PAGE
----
img

Emily Renaud

Communications Coordinator

There are a number of signals nature provides to remind us spring is on its way. Rainy spells, the evening song of the first spring peepers, the first buds of spring flowers, and getting your shoes sucked off in eight-inch-deep muck puddles are all signs that a change in seasons is taking place. One of our favorite ways to tell that spring has sprung, though, is the return of the fascinating American Woodcock.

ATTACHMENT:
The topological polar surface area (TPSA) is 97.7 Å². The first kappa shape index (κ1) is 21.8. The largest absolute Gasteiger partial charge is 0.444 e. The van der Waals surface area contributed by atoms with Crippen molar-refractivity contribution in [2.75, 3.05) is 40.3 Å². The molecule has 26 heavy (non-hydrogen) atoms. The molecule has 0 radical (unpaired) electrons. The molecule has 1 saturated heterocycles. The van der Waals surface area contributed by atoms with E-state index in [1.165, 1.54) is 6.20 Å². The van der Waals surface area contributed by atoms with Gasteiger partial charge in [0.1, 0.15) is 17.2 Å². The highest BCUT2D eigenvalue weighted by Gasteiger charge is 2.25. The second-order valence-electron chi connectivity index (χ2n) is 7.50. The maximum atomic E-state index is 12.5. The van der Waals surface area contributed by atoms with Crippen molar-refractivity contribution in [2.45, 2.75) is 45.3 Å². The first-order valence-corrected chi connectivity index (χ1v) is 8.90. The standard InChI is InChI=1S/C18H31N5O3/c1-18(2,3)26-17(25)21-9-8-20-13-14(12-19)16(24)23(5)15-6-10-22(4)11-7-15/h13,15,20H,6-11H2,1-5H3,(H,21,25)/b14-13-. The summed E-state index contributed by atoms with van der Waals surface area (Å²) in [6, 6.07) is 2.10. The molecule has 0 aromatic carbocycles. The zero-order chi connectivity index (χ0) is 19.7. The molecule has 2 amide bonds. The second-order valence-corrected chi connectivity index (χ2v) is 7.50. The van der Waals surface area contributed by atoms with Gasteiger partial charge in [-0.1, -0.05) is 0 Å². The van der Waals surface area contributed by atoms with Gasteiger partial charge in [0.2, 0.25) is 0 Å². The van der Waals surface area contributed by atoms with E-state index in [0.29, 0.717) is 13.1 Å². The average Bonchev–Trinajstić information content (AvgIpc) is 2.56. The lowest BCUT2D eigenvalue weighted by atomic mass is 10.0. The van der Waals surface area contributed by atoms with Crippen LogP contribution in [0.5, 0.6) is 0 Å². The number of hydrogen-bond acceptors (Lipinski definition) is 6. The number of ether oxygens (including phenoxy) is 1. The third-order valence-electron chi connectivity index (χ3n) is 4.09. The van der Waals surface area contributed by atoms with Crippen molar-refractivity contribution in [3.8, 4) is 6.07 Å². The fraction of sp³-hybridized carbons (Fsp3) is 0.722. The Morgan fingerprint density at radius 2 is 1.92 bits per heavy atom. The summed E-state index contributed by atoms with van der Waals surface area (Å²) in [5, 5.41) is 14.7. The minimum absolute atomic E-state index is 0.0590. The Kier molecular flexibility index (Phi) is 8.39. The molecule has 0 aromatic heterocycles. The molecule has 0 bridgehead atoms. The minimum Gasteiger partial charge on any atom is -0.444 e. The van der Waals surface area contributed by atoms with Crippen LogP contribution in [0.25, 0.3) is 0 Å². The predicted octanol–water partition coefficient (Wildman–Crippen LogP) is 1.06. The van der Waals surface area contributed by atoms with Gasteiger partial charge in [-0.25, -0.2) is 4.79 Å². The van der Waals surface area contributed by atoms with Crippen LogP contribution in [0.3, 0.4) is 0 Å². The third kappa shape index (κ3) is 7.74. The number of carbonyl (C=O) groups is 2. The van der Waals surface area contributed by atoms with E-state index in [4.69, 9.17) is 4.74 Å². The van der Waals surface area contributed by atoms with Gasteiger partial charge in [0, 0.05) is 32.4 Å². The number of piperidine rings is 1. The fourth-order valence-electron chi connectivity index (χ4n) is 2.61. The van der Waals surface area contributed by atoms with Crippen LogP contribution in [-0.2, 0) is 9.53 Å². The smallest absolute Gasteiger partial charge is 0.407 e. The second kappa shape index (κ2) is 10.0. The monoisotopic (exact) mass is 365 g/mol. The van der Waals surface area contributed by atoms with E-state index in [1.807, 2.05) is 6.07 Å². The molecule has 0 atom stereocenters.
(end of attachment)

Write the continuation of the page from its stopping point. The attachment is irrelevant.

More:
This bizarre, forest-dependent shorebird species (yes, shorebird!) ranges throughout the eastern half of North America and can be found as far south as the Gulf coast up into Quebec and Ontario. A close relative of the more widespread Wilson’s Snipe, woodcock are stout, tubby birds with huge, dark eyes and plumage that almost perfectly mimics the appearance of dry leaf litter. Their camouflaged appearance allows them to scamper around undetected along the forest floor where they raise their young and use their disproportionately long bills to forage for earthworms in the mud.